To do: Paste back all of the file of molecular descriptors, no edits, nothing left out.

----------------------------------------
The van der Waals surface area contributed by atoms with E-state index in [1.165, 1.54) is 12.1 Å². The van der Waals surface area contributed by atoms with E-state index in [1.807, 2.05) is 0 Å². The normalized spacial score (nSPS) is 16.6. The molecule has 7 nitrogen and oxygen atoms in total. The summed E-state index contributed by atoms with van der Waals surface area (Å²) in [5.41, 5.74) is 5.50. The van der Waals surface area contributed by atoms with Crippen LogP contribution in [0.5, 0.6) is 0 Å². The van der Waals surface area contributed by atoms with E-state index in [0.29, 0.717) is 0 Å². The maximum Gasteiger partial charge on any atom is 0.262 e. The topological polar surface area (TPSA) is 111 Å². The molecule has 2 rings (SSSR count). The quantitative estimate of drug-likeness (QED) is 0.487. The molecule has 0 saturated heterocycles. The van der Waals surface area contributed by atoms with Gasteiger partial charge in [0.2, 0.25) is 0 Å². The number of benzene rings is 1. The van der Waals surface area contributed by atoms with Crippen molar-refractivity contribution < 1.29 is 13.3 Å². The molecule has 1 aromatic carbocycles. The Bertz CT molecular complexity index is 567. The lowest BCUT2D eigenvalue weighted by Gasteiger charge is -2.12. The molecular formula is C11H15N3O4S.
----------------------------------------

The van der Waals surface area contributed by atoms with E-state index in [1.165, 1.54) is 12.1 Å². The van der Waals surface area contributed by atoms with E-state index in [1.807, 2.05) is 0 Å². The normalized spacial score (nSPS) is 16.6. The molecule has 7 nitrogen and oxygen atoms in total. The summed E-state index contributed by atoms with van der Waals surface area (Å²) in [5.41, 5.74) is 5.50. The van der Waals surface area contributed by atoms with Crippen LogP contribution in [0.5, 0.6) is 0 Å². The van der Waals surface area contributed by atoms with E-state index in [0.29, 0.717) is 0 Å². The maximum Gasteiger partial charge on any atom is 0.262 e. The topological polar surface area (TPSA) is 111 Å². The molecule has 2 rings (SSSR count). The quantitative estimate of drug-likeness (QED) is 0.487. The molecule has 0 saturated heterocycles. The van der Waals surface area contributed by atoms with Gasteiger partial charge in [0.2, 0.25) is 0 Å². The number of benzene rings is 1. The van der Waals surface area contributed by atoms with Crippen molar-refractivity contribution < 1.29 is 13.3 Å². The molecule has 1 aromatic carbocycles. The Bertz CT molecular complexity index is 567. The lowest BCUT2D eigenvalue weighted by Gasteiger charge is -2.12. The molecular formula is C11H15N3O4S.